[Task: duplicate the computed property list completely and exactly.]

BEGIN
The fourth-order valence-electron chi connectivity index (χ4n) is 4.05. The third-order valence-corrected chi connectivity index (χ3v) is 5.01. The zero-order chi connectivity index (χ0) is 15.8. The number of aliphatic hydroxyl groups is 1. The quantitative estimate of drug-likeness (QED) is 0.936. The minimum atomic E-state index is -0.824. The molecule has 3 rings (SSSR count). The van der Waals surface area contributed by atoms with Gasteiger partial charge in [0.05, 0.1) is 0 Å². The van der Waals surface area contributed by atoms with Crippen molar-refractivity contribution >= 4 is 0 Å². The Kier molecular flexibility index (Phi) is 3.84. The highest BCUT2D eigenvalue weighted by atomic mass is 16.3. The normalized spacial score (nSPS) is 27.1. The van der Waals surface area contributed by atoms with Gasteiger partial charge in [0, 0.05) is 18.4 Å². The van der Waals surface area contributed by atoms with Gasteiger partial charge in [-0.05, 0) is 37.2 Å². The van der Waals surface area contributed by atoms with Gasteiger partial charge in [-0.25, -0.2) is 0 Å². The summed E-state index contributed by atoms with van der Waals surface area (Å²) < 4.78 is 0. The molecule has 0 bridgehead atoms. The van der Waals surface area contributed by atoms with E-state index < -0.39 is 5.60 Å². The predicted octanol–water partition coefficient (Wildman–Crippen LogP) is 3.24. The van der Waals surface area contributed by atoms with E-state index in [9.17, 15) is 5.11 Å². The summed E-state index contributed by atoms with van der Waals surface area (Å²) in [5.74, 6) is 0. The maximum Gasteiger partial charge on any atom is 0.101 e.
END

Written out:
The fourth-order valence-electron chi connectivity index (χ4n) is 4.05. The third-order valence-corrected chi connectivity index (χ3v) is 5.01. The zero-order chi connectivity index (χ0) is 15.8. The number of aliphatic hydroxyl groups is 1. The quantitative estimate of drug-likeness (QED) is 0.936. The minimum atomic E-state index is -0.824. The molecule has 3 rings (SSSR count). The van der Waals surface area contributed by atoms with Gasteiger partial charge in [0.05, 0.1) is 0 Å². The van der Waals surface area contributed by atoms with Crippen molar-refractivity contribution >= 4 is 0 Å². The Kier molecular flexibility index (Phi) is 3.84. The highest BCUT2D eigenvalue weighted by atomic mass is 16.3. The normalized spacial score (nSPS) is 27.1. The van der Waals surface area contributed by atoms with Gasteiger partial charge in [0, 0.05) is 18.4 Å². The van der Waals surface area contributed by atoms with Gasteiger partial charge in [-0.05, 0) is 37.2 Å². The van der Waals surface area contributed by atoms with Gasteiger partial charge in [-0.25, -0.2) is 0 Å². The summed E-state index contributed by atoms with van der Waals surface area (Å²) < 4.78 is 0. The molecule has 0 bridgehead atoms. The van der Waals surface area contributed by atoms with E-state index < -0.39 is 5.60 Å². The predicted octanol–water partition coefficient (Wildman–Crippen LogP) is 3.24. The van der Waals surface area contributed by atoms with E-state index in [9.17, 15) is 5.11 Å². The summed E-state index contributed by atoms with van der Waals surface area (Å²) in [5.74, 6) is 0. The maximum Gasteiger partial charge on any atom is 0.101 e.